Book Review: Database Reliability Engineering – Designing and Operating Resilient Database Systems

DBRE cover

Hello and welcome to yet another book review. Databases have been called the “killer application of IT” and it is true that in, almost any, computing environment today, one or more databases are in play. Having said that, in-depth knowledge of these database systems used to reside with the DBAs of an organization. Today, with the roles being in flux, if you are an SRE chances are you have to deal with databases, quite often without the luxury of a dedicated DBA. Databases themselves have proliferated as well, with NoSQL paradigm entering the market and various combinations of the CAP theorem in effect, depending on the use case. So, it was about time that a dedicated volume appeared in the market that deals with how to apply SRE principles within a database context. Let’s start with the table of contents:

  1. Introducing Database Reliability Engineering
  2. Service-Level Management
  3. Risk Management
  4. Operational Visibility
  5. Infrastructure Engineering
  6. Infrastructure Management
  7. Backup and Recovery
  8. Release Management
  9. Security
  10. Data Storage, Index and Replication
  11. Datastore Field Guide
  12. A Data Architecture Sampler
  13. Making the case for DBRE

Substituting Reliability Engineer, as opposed to Administrator, gives this book a distinct flavor. REs (be it SREs or DBREs) come from the software domain and strive to apply software engineering principles to the operational domain – eliminating toil as they go. In addition, the cornerstone of RE is interfacing with other domains (software engineering, network engineering and yes, DBA come to mind), thus from the get go, the book stresses the need that, while the technical aspects of the book might already be known to a good DBA, there are organizational and cultural aspects to be considered as well (as in, “tear down these silos”).

The book kicks off with an introduction to the concepts that will be discussed, including a Maslow-like hierarchy of DBRE needs (the authors point out that it is totally fine to move between levels at will/need),moves on introducing traditional SRE concepts such as SLOs and how do they apply to the real world (and more importantly, how do they evolve). Risk and how to manage it gets a treatment, as well as a chapter on how to define operational visibility. No treatise on the subject would be complete without a discussion of the underlying infrastructure concepts. Recent developments such as containerization get fairly accurate and fair coverage, as well as more traditional approaches. Backup and recovery gets an extensive chapter, as this is perhaps the most important topic when dealing with databases (for certain companies, large scale dataloss could mean end of business, period). Release management, including CI/CD for databases is discussed, signifying the application of principles carried over from the software domain to the database world. Once all these topics are discussed, there is a chapter on security, including well-known attacks, such as SQL injection (which we should have gotten rid of by now!) and mitigations, including judicious use of cryptography. These chapters in my opinion form the first dimension on the book, which tends to be quite operations-heavy (and rightly so). The book then makes a foray into more traditional territory, discussing topics such as replication topologies, a datastore field guide, architectural patterns for distributed databases and finally, closes off quite nicely with a chapter on DBRE culture.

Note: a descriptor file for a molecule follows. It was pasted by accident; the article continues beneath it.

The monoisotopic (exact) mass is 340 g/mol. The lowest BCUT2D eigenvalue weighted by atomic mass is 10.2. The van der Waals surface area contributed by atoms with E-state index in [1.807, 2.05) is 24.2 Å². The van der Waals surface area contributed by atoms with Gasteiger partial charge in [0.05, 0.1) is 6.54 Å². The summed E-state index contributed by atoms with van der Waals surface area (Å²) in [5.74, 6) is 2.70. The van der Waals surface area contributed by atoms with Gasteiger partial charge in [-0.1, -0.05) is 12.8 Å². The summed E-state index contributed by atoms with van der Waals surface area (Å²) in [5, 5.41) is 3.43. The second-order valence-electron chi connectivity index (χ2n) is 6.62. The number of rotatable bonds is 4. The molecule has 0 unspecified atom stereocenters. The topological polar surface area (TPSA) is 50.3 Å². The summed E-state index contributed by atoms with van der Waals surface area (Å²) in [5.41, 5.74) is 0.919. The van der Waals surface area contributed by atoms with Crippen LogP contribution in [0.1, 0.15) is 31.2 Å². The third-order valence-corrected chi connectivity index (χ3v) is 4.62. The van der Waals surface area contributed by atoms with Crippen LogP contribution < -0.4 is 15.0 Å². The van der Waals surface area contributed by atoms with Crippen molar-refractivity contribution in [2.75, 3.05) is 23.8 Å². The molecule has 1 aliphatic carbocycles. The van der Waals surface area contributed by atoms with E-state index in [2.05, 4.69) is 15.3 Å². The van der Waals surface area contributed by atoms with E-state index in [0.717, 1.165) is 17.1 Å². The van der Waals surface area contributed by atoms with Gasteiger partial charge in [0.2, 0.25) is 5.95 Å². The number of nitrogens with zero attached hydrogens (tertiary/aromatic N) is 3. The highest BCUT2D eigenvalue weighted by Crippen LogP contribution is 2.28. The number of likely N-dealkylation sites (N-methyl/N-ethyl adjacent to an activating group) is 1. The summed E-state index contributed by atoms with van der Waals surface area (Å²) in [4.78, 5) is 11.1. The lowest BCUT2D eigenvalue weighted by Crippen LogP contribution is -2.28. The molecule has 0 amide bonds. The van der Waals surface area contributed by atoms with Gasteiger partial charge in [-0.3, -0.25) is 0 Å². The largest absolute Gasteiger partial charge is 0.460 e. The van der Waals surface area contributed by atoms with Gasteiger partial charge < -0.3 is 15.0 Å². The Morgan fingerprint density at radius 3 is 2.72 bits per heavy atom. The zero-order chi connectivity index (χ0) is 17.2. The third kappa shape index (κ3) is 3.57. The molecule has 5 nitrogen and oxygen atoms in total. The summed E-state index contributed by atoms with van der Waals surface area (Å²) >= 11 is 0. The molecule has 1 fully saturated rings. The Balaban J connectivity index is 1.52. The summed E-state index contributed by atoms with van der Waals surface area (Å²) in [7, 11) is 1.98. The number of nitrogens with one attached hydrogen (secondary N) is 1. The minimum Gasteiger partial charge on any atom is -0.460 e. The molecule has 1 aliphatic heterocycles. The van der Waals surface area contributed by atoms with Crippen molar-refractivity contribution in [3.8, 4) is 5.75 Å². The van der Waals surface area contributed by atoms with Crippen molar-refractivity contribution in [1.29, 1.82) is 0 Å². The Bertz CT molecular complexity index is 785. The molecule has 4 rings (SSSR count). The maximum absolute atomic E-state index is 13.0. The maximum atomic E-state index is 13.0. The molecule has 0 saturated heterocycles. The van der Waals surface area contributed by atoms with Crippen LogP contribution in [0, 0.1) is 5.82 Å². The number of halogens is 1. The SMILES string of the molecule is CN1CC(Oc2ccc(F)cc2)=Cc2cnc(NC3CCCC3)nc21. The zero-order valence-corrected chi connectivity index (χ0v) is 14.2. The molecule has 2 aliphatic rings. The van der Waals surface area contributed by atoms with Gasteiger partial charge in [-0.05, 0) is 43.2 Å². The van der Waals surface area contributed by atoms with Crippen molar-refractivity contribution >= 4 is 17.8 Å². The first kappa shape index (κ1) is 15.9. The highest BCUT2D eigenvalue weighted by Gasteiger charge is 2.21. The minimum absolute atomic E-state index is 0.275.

Now that we have an overview of the structure of the book (and it is a really well structured book), the big question is “does it deliver?”. In my opinion, yes, the authors keep a nice conversational style in what could have been quite some dry-writing. The authors are well known figures in the SRE (or is it DBRE?) world and the splice the text with quite a few anecdotes and external examples. Also the need for proper visibility and traceability is brought front and center (in fact the notion of establishing SLOs is centered around measurable data), I really liked that touch. The human factor is discussed in a few places in the book, which more often than not tends to be overlooked. Even skimming through the book (or speed-reading it) can yield results, given that there are a lot of visual aids. Another nice touch is that in the discussion of security, DREAD and STRIDE are discussed, which is nice to see these mentioned outside of infosec specific literature. The first chapters, as said before, are ops-heavy and they contain a wealth of information even for seasoned reliability engineers (at the very least as a refresher), while later chapters deal more with data, helping the reader to navigate the ever-increasing sprawl of database solutions.

Overall, I will recommend this book to anyone, regardless of skill level, who has to deal with databases in everyday work. This short review might not really do justice to the book, in every chapter (even the introductory one) there are broad discussion topics that one can have really detailed conversations about. Closing, the approach of the authors to apply Reliability Engineering practices in the database world is a valid one – if the advice and methodology contained in the book is followed, a lot of headaches will be preemptively removed and everybody, engineers, owners and customers will be happy. The book lends itself to repeated readings, be it back-to-back or specific chapters, and I cannot recommend it enough.